In Section A, the average mass of the 50 ml beaker was weighed 3 times using 2 different electronic balances. The final average mass recorded was 33.73g. The volume of distilled water needed was calculated from the mass of water using the density= 0.9971g/mL in Section B. The volume of water needed was transferred using pipette, graduated cylinder and Erlenmeyer flask respectively. In Section C, a pipette was calibrated by measuring the water temperature and the density was determined. The average mass of water was calculated and the reading was 20.68g. The value for the relative average deviation was 5.33%. In Section D, the crucible, crucible lid and anhydrous magnesium sulphate were weighed and the % water in magnesium sulphate hydrate was recorded calculated which is 41.56%. In …show more content…
The graph as circumference against the diameter of various beakers shows a straight line that increases linearly. The greater the size of beaker used, the greater the circumference and the diameter measured. In section F, CH3OH is placed in the category of toxic, flammable and reactive. NaOCH3 is under the group of toxic, flammable, reactive and corrosive. CH2O2 is corrosive which chemically damaging to living tissue. The boiling point of the water increases when NaCl is added to it but the ice point of water decreases when NaCl is added to it. Our result supports the hypothesis where the boiling point increases from 96 °C to 99.5 °C. However the result for the ice point increases when NaCl is added. In this experiment, the accuracy using various of volumetric glassware pieces and the proper usage of basic laboratory equipment were determined. In addition, the correct way to analyse data for lab findings was learnt. The precise details of the experiment were presented to help other researches to further their findings in this
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Background Information In this lab KCl, NaCl, and a mixture of MgCl2 and NaCl are the independent variables that all lower the freezing point of water. Ice is used as the controlled variable because it is what the salts are lowering the freezing point of. Salt (Na) weakens intermolecular forces of water, thus lowering the the freezing point. This is why in colder climates where icy roads and walkways are a liability, salt is often scattered over areas that are slick with frozen water.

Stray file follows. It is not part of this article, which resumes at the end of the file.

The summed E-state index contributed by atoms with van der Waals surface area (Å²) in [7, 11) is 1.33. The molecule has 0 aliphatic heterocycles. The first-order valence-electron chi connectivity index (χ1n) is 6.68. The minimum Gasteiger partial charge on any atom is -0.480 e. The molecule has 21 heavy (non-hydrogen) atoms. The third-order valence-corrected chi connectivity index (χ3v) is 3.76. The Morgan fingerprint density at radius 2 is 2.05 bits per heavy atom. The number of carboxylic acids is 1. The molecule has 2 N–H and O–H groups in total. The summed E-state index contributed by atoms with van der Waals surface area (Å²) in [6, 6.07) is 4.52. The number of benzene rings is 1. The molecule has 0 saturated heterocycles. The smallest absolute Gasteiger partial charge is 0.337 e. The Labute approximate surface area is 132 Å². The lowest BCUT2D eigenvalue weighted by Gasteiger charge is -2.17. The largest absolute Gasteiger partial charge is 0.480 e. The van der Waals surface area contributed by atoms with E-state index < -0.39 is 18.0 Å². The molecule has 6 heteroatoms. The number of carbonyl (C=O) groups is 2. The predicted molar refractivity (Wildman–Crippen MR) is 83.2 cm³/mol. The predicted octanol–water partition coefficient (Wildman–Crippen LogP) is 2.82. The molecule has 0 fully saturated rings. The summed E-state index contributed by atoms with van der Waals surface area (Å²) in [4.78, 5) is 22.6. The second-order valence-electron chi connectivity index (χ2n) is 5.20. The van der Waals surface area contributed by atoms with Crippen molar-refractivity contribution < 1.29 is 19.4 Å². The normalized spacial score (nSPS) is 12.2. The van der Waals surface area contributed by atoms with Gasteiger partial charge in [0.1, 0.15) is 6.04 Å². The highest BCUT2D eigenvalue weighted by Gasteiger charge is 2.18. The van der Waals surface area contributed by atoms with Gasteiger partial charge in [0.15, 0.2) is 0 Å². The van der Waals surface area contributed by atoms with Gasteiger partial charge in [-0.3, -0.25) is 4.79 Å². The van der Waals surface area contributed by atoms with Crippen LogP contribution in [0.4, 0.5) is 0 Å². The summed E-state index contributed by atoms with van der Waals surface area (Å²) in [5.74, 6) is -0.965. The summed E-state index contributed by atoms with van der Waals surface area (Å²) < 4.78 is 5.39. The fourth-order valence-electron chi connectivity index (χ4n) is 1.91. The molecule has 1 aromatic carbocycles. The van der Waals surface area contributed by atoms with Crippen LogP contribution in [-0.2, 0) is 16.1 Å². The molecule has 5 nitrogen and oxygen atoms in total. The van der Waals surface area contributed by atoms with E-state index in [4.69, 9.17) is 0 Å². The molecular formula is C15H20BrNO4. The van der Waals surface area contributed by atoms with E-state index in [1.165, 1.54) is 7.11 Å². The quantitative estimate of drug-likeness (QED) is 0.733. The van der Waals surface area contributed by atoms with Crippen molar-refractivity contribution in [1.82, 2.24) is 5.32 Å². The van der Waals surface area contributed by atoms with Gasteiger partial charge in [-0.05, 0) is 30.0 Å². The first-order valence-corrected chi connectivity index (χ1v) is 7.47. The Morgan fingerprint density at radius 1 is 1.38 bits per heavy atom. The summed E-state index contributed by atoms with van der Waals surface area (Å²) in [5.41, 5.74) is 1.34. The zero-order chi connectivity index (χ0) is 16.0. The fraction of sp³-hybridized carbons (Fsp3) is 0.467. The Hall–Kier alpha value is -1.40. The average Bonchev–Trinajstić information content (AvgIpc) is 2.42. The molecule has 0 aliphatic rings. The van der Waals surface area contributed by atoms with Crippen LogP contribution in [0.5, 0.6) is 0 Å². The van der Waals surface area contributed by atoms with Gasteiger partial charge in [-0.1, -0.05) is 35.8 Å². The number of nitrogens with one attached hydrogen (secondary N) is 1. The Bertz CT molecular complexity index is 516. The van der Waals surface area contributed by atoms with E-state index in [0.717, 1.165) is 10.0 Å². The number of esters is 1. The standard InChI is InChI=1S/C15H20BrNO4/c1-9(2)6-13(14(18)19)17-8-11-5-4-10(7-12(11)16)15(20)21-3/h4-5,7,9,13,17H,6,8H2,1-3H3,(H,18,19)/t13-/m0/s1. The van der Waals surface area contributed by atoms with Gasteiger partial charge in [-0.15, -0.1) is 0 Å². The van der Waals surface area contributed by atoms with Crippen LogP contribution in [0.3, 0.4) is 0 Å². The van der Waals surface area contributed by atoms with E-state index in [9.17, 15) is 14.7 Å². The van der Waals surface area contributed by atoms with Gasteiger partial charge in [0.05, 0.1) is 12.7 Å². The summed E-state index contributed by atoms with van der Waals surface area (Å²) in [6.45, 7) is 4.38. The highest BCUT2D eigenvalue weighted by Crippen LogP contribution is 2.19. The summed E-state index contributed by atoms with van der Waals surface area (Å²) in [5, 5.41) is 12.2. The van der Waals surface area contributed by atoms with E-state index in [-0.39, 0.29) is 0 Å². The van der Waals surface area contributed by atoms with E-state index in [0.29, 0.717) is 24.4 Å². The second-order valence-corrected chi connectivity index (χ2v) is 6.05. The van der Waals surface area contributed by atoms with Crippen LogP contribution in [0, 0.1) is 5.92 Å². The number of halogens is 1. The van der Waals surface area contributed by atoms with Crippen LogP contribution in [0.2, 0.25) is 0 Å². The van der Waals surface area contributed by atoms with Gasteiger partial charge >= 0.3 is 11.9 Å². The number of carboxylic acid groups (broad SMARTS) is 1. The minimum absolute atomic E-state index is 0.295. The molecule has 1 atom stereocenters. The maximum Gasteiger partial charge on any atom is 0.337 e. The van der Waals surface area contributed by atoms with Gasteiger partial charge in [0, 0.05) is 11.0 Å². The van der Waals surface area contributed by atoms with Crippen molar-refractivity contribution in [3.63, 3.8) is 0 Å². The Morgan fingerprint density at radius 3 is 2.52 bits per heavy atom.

Characteristic Property- Test 3- Flame Test Materials: tongs, unknown 6, matches Procedure: at the sink, we held a small piece of towel that was soaked with the liquid fraction 6 and held it with the tongs for the lit match to light it on fire. Data: We found that the unknown is flammable after it automatically lit on fire and burned during the burn test.
In the next steps the density of water between 30-40 °C, 40-50 °C and 50-60 °C was measured. Then our results ρ vs T and also density vs temperature values given in the Steam Tables were plotted on the same graph in order to compare. In the second part the density of water was measured by density bottle. The densities obtained from the experiment are 995, 992.5, 991, 990 kg/m3 for the first part and
Using the thermometer, the temperature was measured and recorded. Then, the 25-mL graduated cylinder was filled with 25 mL of distilled water, and its mass was measured and recorded. The density of the water was found using the temperature and the Density of water index. Moreover, the calculated volume of water was calculated using the formula of density, and the difference between observed volume and calculated volume was found. This process was then repeated using the 50-mL beaker and the results were recorded.
With following the procedure, the experiment was completed very easily. The technique used worked very well. The graduated cylinder were dried after each trial to ensure each water level was equal. The air bubble were risen to the top to ensure the equal amount was measured. Systematic errors can not be eliminated by averaging In principle, they can always be eliminated by changing the way in which the experiment was done.
The least reliable test result was “Part D” the heat of solution of salt “579” which was significantly different from potassium chlorides heat of solution. The heat solution of salt “579” was -2.44 kcal/mol and the heat solution of potassium chloride is 4.404